By now readers of this blog know, the United States is in the midst of a transition that will, when completed, give up its contractual control of the Internet Assigned Numbers Authority (IANA). That authority is currently conducted by the Internet Corporation for Assigned Names and Numbers (ICANN) under contract to the Department of Commerce. Current plans are for Commerce to end the contract in September 2015, and let ICANN manage the IANA function on its own. Some, including me, favor the transition but are concerned that it will occur without an increase in accountability and transparency at ICANN. My colleague, Jack Goldsmith, generically shares that concern. So does the US Congress. Hence, there is an interest in making sure that when the transition occurs, Commerce imposes conditions that guarantee ICANN’s continued openness and independence.
As part of my ongoing interest in the issue, I have joined the “Cross-Community Working Group – Accountability.” As its name implies, this is a group of those who are part of the ICANN community – registrars, registries, commercial users and non-commercial users, among others – who have been chartered to define the accountability mechanisms that need to be adopted by ICANN to safeguard it from capture by governments or the bureaucracy of ICANN itself. I attended a recent meeting of the CCWG that occurred in Istanbul, where much good work was done. Most notably, the group has generally reached consensus that ICANN needs a narrowly focused mission statement that confines it to a limited scope of activities and that it needs to also create an Independent Review Panel with arbitral authority to confine ICANN to the mission as defined. If ICANN does both of those things it will go a long way to ensuring accountability and maintaining internet freedom.
I wanted, however, in this blog post to discuss one of the more difficult and, to my mind, troubling side issues that has arisen in the CCWG -- one that will be of interest to national security lawyers in America: the question of “jurisdiction.” The phrase is a bit of misnomer since by “jurisdiction” the CCWG means a host of related, but distinct things – where ICANN can be sued; what laws apply to disputes involving ICANN and its customers/users; and where ICANN is incorporated. It is only the last of these that generates controversy – but boy does it generate controversy.
Where We Are Now
For context, it is useful to understand the current state of play. ICANN was incorporated as a non-profit corporation under California law. Its first Chief Technology Officer was going to be Jon Postel, one of the scientists who more or less invented the network science that undergirds the internet today. It seems pretty clear, in retrospect, that California was chosen as a matter of convenience, because that is where Postel was working, and ICANN’s headquarters were going to be co-located with his office at USC, rather than for any specific reason related to a jurisdictional preference.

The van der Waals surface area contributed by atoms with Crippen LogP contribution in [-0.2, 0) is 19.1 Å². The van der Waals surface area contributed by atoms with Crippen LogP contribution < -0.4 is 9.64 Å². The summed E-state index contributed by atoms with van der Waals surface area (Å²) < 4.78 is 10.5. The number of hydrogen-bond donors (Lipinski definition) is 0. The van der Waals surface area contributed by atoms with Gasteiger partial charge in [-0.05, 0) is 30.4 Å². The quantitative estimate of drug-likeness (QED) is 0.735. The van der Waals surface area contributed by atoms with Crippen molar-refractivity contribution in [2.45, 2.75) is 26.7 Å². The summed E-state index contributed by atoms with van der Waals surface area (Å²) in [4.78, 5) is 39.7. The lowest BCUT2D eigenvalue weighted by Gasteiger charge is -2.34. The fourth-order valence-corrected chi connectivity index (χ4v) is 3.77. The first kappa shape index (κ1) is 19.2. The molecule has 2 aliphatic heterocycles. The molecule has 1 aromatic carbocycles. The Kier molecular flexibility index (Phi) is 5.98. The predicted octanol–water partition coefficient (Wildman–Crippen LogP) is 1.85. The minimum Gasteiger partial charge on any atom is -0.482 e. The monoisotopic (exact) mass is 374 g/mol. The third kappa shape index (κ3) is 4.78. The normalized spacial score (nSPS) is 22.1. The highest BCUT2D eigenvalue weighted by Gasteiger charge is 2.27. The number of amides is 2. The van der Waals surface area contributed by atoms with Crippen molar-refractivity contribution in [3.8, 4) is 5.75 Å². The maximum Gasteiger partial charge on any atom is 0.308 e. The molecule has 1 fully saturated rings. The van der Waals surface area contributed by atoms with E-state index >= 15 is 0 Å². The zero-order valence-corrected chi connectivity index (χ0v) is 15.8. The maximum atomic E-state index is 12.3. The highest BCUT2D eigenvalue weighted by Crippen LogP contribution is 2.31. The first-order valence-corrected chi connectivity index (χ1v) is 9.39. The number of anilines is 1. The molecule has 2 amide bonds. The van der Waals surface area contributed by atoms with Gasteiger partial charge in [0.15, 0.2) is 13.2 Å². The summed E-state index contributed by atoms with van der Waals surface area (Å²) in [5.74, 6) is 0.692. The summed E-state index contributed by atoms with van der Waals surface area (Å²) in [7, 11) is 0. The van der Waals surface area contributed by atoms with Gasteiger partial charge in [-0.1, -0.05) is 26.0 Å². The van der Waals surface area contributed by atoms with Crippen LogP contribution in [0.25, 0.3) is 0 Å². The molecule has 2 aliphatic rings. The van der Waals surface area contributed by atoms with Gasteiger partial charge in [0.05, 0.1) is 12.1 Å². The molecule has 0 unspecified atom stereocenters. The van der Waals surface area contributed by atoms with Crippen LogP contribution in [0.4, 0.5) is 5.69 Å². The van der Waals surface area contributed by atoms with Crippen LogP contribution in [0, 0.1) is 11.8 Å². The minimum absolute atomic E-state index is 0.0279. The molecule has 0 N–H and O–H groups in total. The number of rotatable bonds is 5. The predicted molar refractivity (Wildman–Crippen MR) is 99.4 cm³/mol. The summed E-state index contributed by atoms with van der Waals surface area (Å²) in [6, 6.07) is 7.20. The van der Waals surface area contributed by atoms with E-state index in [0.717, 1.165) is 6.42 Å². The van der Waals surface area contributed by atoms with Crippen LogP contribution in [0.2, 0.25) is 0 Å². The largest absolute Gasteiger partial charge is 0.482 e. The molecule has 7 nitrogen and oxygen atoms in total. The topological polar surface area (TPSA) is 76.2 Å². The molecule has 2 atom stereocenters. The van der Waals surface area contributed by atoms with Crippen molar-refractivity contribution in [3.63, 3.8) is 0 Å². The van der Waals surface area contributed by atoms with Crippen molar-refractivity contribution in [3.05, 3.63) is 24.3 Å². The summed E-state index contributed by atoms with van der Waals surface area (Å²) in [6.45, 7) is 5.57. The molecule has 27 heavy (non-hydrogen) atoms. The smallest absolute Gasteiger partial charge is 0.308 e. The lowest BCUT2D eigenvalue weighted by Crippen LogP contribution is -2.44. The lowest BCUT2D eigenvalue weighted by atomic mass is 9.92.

This jurisdiction of incorporation later became part of ICANN’s promise to the Department of Commerce in its “Affirmation of Commitments” (a sort of “bill of rights” for the Internet). Among many promises related to multi-stakeholder process and the maintenance of internet freedom, ICANN also committed to “remain a not for profit corporation, headquartered in the United States of America with offices around the world to meet the needs of a global community.” [It is worth noting for the legally minded among us that a requirement to remain “headquartered” in the US is not precisely the same as a requirement to remain “incorporated” in the US. Indeed, many companies are incorporated in one location (e.g. Delaware) but headquartered elsewhere.]
When he testified before the US Senate earlier this month, the ICANN CEO partially reiterated that commitment, saying that ICANN has “no plans” to terminate its obligations under the Affirmation of Commitments. He reiterated that more directly in his oral testimony when he said: “ICANN has its global headquarters in the United States, and there are no plans for that to change.” Savvy readers will, of course, also notice that “no plans to change” is not quite the same as saying “we will not change” but will, nonetheless get a sense of commitment.
Where We Might Go
Nevertheless, there are some in the CCWG who wish the group to consider whether or not as part of the transition ICANN should refuse to commit to remaining incorporated in the United States. The suggestion that such a commitment should =not= be made is, unsurprisingly, being principally pushed by the Brazilian government’s representative to the CCWG.
It’s useful at this point to ask why such a move might be considered. There are, of course, several possible legal reasons:
- It might be that California law restricts the corporate governance of ICANN in ways that would frustrate enhanced accountability.
- It might be that incorporation was problematic because it subjected ICANN to the personal jurisdiction of American courts.
- Or, it might be that incorporation in California brought with it the application of problematic California (or American) substantive legal requirements.
It turns out, however, that none of these facially neutral reasons for wanting to move ICANN headquarters from California really holds much water: